In Lange's opinion, such simulation of market mechanism would be capable of managing supply and demand. Proponents of this idea argued that it combines the advantages of a market economy with those of socialist economy. With the utilization of this idea, Lange claimed, a state-run economy would be at least as efficient as a capitalist or private market economy, he argued that this was possible, provided the government planners used the price system as if in a market economy and instructed state industry managers to respond parametrically to state-determined prices. Lange's argument was one of the pivots of the socialist calculation debate with the Austrian School economists. At that time, the view among English socialists of the Fabian Society was that Lange had won the debate, his works provided the earliest model of market socialism. Lange made contributions in various other areas, he was one of the leading lights of the "Paretian Revival" in general equilibrium theory during the 1930s. In 1942, he provided one of the first proofs of the Second Welfare Theorems.
He initiated the analysis of stability of
Edward Hugh John Neale Dalton, Baron Dalton, was a British Labour Party economist and politician who served as Chancellor of the Exchequer from 1945 to 1947. He shaped Labour Party foreign policy in the 1930s, opposing pacifism and promoting rearmament against the German threat, opposed the appeasement policy of Prime Minister Neville Chamberlain in 1938. Dalton served in Winston Churchill's wartime coalition cabinet; as Chancellor, he pushed his policy of cheap money too hard, mishandled the sterling crisis of 1947. His political position was in jeopardy in 1947, when, he inadvertently, revealed a sentence of the budget to a reporter minutes before delivering his budget speech. Prime Minister Clement Attlee accepted his resignation, his biographer Ben Pimlott characterised Dalton as peevish, given to poor judgment and lacking administrative talent. Pimlott recognised that Dalton was a genuine radical and an inspired politician. Hugh Dalton was born in Wales, his father, John Neale Dalton, was a Church of England clergyman who became chaplain to Queen Victoria, tutor to the princes George and Albert Victor, a canon of Windsor.
Dalton was educated at Summer Fields School and at Eton College. He went up to King's College, where he was active in student politics. Whilst at Cambridge he was President of the Cambridge University Fabian Society, he did not succeed in becoming President of the Cambridge Union Society, despite three unsuccessful attempts to be elected Secretary. He went on to study at the London School of the Middle Temple. During the First World War he was called up into the Army Service Corps transferring to the Royal Artillery, he served as a lieutenant on the French and Italian fronts, where he was awarded the Italian decoration, the Medaglia di Bronzo al Valor Militare, in recognition of his "contempt for danger" during the retreat from Caporetto. Following demobilisation, he returned to the LSE and the University of London as a lecturer, where he was awarded a DSc for a thesis on the principles of public finance in 1920. There have been suggestions that he was homosexual, but they are rejected by his major biographer Ben Pimlott, who states "no evidence exists that Dalton had a sexual relationship with another man, his private life seems to have been one of blameless monogamy."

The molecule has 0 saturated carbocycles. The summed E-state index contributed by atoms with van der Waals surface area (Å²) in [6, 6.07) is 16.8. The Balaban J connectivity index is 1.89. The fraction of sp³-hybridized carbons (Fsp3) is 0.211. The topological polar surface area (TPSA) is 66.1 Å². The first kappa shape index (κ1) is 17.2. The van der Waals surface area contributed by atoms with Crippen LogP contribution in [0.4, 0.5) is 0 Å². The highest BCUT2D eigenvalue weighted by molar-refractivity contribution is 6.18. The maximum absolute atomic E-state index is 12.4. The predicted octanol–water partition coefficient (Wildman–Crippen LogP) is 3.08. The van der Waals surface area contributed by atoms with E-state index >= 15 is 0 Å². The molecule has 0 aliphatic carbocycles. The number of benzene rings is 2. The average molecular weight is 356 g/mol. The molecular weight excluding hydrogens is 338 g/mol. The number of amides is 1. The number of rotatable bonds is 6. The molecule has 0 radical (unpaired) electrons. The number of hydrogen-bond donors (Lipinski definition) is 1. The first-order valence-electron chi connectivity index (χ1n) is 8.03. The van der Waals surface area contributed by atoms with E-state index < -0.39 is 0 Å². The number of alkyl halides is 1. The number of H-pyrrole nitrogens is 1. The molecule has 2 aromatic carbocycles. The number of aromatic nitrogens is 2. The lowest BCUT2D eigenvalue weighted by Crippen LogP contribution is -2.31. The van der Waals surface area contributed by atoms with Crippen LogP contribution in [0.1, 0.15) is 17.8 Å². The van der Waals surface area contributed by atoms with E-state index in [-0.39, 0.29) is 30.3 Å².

Dalton stood unsuccessfully for Parliament four times: at the 1922 Cambridge by-election, in Maidstone at the 1922 general election, in Cardiff East at the 1923 general election, the 1924 Holland with Boston by-election, before entering Parliament for Peckham at the 1924 general election. At the 1929 general election, he succeeded his wife Ruth Dalton as Labour Member of Parliament for Bishop Auckland in 1929. Respected for his intellectual achievements in economics, he rose in the Labour Party's ranks, with election in 1925 to the shadow cabinet and, with strong union backing, to the Labour Party National Executive Committee, he gained ministerial and foreign policy experience as Under-Secretary at the Foreign Office in Ramsay MacDonald's second government, between 1929 and 1931. He lost this position when he, most Labour leaders, rejected MacDonald's National Government; as with most other Labour MPs, he lost his seat in 1931. Dalton published Practical Socialism for Britain, a bold and influential assessment of a future Labour government's policy options, in 1935.